China Is Accidentally Turning Japan Into a Global Military Power

How a conflict over tiny barren islands turned Japan into a key US military ally.
China Is Accidentally Turning Japan Into a Global Military Power
Japan's Self-Defense Force honor guards prepare for a welcoming ceremony of new Defence Minister Gen Nakatani in Tokyo on December 25, 2014. (Kazuhiro Nogi/AFP/Getty Images)
Joshua Philipp

News Analysis

In less than two years, Japan transformed from a pacifist nation to a major military power willing and able to defend itself and its allies, and new draft legislation will further its shift. You can thank China for this.

While the changes don’t mean that Japan is immediately going to exert its military globally, they mean that that time could soon come: they will be able to join U.N. peacekeeping missions, defend their allies, such as the United States, and even extend their defensive capabilities into space.

Japan used to have its arms tied behind its back with Article 9 of its constitution, which outlawed war as a means to settle disputes. But in November 2013, the Chinese regime created an air defense zone over the East China Sea that included the Senkaku islands, which are under Japanese control yet claimed by the Chinese regime.

The Chinese regime didn’t let up. It threatened military action against anyone who entered its defense zone without permission, and began sending ships and jets into the territory. Japan didn’t back down.

According to an analysis of the U.S.–Japan defense alliance, from the nonpartisan Congressional Research Service, the Japanese government is now finalizing draft legislation for new security policies that may reform the role of Japan in global military operations.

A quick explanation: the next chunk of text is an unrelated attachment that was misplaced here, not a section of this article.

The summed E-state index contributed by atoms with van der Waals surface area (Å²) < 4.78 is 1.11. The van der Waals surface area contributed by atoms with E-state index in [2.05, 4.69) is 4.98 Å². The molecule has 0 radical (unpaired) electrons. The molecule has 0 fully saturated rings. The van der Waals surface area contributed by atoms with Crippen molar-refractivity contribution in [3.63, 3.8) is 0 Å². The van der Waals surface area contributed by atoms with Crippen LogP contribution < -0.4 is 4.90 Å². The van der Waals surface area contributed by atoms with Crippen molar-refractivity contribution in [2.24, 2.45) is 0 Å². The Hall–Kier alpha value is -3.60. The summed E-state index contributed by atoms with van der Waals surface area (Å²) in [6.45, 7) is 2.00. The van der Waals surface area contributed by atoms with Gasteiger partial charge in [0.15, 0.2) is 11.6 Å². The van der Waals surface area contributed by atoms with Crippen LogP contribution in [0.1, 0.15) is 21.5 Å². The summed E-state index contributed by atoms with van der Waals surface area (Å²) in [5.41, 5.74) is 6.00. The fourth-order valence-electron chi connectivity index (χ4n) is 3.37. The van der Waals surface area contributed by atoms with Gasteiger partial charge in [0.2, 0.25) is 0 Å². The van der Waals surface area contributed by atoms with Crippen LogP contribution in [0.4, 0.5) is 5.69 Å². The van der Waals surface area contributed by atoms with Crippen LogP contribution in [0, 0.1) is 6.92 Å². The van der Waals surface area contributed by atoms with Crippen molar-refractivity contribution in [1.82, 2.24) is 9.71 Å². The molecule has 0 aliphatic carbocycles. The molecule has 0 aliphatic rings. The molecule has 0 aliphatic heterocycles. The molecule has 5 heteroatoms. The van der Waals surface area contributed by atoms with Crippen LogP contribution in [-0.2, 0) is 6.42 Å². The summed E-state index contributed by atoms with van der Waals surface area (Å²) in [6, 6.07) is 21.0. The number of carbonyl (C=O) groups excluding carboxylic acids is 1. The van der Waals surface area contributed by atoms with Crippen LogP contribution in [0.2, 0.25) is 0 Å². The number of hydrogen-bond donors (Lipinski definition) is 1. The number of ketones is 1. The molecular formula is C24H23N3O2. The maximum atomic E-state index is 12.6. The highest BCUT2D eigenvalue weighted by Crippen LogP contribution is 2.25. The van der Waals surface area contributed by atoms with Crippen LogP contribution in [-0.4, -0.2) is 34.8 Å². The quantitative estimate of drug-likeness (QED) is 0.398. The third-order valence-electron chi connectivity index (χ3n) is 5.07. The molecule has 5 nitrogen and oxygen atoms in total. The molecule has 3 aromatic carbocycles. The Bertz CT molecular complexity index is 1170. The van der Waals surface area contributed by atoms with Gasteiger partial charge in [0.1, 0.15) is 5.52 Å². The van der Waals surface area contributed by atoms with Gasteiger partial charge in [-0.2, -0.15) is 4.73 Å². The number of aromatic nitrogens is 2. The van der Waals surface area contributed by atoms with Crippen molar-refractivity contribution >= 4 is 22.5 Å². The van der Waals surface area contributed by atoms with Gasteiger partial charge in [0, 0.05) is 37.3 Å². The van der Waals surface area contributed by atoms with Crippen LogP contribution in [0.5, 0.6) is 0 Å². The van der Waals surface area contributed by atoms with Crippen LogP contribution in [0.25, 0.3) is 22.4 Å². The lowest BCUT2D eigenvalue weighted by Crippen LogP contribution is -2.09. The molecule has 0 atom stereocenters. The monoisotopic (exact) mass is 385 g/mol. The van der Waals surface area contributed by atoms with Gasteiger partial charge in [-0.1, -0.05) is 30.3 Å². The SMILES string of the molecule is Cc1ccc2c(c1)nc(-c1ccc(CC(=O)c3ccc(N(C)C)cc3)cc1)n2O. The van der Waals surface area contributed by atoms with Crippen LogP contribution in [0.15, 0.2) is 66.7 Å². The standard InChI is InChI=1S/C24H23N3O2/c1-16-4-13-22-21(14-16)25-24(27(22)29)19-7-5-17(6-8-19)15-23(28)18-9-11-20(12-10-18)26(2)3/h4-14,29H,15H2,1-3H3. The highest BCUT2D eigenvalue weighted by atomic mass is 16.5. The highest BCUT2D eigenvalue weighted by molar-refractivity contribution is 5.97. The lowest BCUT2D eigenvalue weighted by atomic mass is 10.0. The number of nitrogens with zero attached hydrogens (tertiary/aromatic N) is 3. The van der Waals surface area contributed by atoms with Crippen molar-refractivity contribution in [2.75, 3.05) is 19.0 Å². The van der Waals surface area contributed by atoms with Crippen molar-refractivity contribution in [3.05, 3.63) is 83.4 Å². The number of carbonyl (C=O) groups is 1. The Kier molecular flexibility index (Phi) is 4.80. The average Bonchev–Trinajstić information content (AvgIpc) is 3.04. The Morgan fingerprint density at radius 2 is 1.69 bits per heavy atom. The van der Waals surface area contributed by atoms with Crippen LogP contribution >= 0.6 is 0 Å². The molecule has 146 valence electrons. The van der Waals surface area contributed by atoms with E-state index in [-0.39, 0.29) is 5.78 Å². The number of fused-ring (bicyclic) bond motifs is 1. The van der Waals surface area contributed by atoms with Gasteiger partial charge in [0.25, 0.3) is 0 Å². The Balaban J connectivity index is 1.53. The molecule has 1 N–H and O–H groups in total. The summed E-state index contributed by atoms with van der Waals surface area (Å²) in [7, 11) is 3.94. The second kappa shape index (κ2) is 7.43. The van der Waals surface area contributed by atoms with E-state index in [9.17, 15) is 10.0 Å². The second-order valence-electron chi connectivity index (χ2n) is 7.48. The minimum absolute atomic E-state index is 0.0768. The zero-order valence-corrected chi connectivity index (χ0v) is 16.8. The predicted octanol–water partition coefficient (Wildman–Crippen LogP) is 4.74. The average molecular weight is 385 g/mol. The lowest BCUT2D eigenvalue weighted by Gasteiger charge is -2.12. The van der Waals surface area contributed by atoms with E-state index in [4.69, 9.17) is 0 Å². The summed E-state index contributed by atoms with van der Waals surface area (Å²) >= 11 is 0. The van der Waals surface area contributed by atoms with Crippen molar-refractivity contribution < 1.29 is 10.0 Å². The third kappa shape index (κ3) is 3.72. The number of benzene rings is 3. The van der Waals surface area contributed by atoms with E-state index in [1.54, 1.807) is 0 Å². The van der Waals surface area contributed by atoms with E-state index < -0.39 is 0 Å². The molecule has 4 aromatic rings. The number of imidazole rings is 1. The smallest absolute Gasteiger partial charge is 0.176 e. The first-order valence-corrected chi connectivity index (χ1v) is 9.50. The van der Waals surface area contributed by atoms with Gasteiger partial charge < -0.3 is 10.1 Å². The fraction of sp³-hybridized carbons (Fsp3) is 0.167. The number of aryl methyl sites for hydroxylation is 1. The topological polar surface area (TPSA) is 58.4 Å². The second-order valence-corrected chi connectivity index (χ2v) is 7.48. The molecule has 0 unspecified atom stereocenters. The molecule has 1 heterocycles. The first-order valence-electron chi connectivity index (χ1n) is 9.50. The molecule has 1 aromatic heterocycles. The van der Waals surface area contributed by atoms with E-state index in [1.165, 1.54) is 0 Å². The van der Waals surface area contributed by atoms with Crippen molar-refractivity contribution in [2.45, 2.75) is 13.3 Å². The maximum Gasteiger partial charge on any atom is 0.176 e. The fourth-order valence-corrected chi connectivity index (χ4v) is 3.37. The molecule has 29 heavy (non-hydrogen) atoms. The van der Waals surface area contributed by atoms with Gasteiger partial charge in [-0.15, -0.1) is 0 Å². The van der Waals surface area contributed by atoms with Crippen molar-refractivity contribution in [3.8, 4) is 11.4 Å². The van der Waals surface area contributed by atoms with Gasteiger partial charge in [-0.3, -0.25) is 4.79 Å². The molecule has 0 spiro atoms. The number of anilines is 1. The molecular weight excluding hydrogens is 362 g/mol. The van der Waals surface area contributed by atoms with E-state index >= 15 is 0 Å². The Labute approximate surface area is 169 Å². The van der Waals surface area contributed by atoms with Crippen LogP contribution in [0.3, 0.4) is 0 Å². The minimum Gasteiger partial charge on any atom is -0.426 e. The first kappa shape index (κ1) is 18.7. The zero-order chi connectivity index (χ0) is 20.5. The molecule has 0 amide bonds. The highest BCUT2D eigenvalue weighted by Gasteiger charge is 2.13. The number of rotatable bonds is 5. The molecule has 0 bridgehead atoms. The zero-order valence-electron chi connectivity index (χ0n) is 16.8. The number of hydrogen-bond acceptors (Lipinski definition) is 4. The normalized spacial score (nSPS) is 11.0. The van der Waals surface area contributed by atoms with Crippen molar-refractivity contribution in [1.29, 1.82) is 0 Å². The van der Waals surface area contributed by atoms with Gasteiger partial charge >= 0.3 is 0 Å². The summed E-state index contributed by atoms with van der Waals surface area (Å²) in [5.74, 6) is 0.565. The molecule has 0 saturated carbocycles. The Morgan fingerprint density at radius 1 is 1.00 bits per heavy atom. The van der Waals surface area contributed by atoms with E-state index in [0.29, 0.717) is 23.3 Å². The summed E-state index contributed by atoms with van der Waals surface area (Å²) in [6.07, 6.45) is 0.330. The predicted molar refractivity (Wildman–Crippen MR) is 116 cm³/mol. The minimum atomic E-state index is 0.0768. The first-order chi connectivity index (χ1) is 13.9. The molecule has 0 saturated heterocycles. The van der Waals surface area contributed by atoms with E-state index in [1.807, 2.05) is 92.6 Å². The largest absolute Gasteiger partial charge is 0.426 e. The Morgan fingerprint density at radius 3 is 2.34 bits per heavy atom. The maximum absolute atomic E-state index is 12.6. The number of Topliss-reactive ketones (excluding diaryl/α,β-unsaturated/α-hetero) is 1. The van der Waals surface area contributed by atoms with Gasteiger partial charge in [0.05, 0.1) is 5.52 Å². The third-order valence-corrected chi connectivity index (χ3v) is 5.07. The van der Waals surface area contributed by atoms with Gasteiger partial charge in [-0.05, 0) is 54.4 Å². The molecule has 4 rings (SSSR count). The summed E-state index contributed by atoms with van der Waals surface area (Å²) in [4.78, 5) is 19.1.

Debate over the draft legislation that could even allow Japan to participate in U.N. peacekeeping missions, says the report, “will shine a light on the willingness of Japan to become involved in conflicts for the sake of aiding the United States, and on Japanese perceptions of the security environment in East Asia.”

Japanese citizens are becoming more aware of the military climate. A recent public opinion poll showed that 64 percent of Japanese think China poses a military threat, which the report notes “may lead Japan to shed more of its pacifist restrictions.”

The draft changes will affect Japan’s Mutual Defense Guidelines (MDG), which it codified with the United States in 1978 and updated in 1997. The report states, “The new MDG accounts for developments in military technology, improvements in interoperability of the U.S. and Japanese militaries, and the complex nature of security threats in the 21st century.”

If passed, the new MDG would allow Japan to cooperate with the United States on cybersecurity, the use of space for defense, and ballistic missile defense. According to the report, “Under the banner of collective self-defense, the Japanese military would be able to defend U.S. vessels and aircraft, provide noncombat logistical support to U.S. troops, and engage in minesweeping operations.”

Its proposed changes will also establish a  standing “Alliance Coordination Mechanism” that will involve agencies from the United States and Japanese governments. According to the report, “This new coordinating body removes the ’seam' between war and peace that had inhibited alliance coordination during peacetime, such as during the disaster relief response to the 2011 earthquake and tsunami in northeast Japan.”

It states the “decision to enable collective self-defense will facilitate Japan’s involvement in more U.S. conflicts, in more significant ways” and will give more opportunities to the United States and Japan through a deeper alliance.

Joshua Philipp is senior investigative reporter and host of “Crossroads” at The Epoch Times. As an award-winning journalist and documentary filmmaker, his works include "The Real Story of January 6" (2022), "The Final War: The 100 Year Plot to Defeat America" (2022), and "Tracking Down the Origin of Wuhan Coronavirus" (2020).
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